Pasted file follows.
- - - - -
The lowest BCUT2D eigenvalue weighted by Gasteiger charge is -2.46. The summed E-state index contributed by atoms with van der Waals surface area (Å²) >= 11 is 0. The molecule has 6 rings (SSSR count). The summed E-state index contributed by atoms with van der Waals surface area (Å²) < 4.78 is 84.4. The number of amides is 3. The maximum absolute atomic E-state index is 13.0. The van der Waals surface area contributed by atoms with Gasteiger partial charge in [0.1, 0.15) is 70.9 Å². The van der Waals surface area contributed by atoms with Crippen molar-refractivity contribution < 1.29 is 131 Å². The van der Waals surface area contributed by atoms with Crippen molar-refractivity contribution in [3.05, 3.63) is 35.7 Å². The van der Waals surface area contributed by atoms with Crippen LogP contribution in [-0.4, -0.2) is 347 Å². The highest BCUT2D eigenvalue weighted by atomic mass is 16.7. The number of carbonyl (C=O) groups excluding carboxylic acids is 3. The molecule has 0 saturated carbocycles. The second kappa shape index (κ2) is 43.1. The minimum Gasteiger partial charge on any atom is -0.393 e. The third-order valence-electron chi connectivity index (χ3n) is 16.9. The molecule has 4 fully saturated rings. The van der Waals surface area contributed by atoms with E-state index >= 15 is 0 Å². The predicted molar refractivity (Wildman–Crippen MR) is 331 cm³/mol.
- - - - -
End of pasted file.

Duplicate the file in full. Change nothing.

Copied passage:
The lowest BCUT2D eigenvalue weighted by Gasteiger charge is -2.46. The summed E-state index contributed by atoms with van der Waals surface area (Å²) >= 11 is 0. The molecule has 6 rings (SSSR count). The summed E-state index contributed by atoms with van der Waals surface area (Å²) < 4.78 is 84.4. The number of amides is 3. The maximum absolute atomic E-state index is 13.0. The van der Waals surface area contributed by atoms with Gasteiger partial charge in [0.1, 0.15) is 70.9 Å². The van der Waals surface area contributed by atoms with Crippen molar-refractivity contribution < 1.29 is 131 Å². The van der Waals surface area contributed by atoms with Crippen molar-refractivity contribution in [3.05, 3.63) is 35.7 Å². The van der Waals surface area contributed by atoms with Crippen LogP contribution in [-0.4, -0.2) is 347 Å². The highest BCUT2D eigenvalue weighted by atomic mass is 16.7. The number of carbonyl (C=O) groups excluding carboxylic acids is 3. The molecule has 0 saturated carbocycles. The second kappa shape index (κ2) is 43.1. The minimum Gasteiger partial charge on any atom is -0.393 e. The third-order valence-electron chi connectivity index (χ3n) is 16.9. The molecule has 4 fully saturated rings. The van der Waals surface area contributed by atoms with E-state index >= 15 is 0 Å². The predicted molar refractivity (Wildman–Crippen MR) is 331 cm³/mol.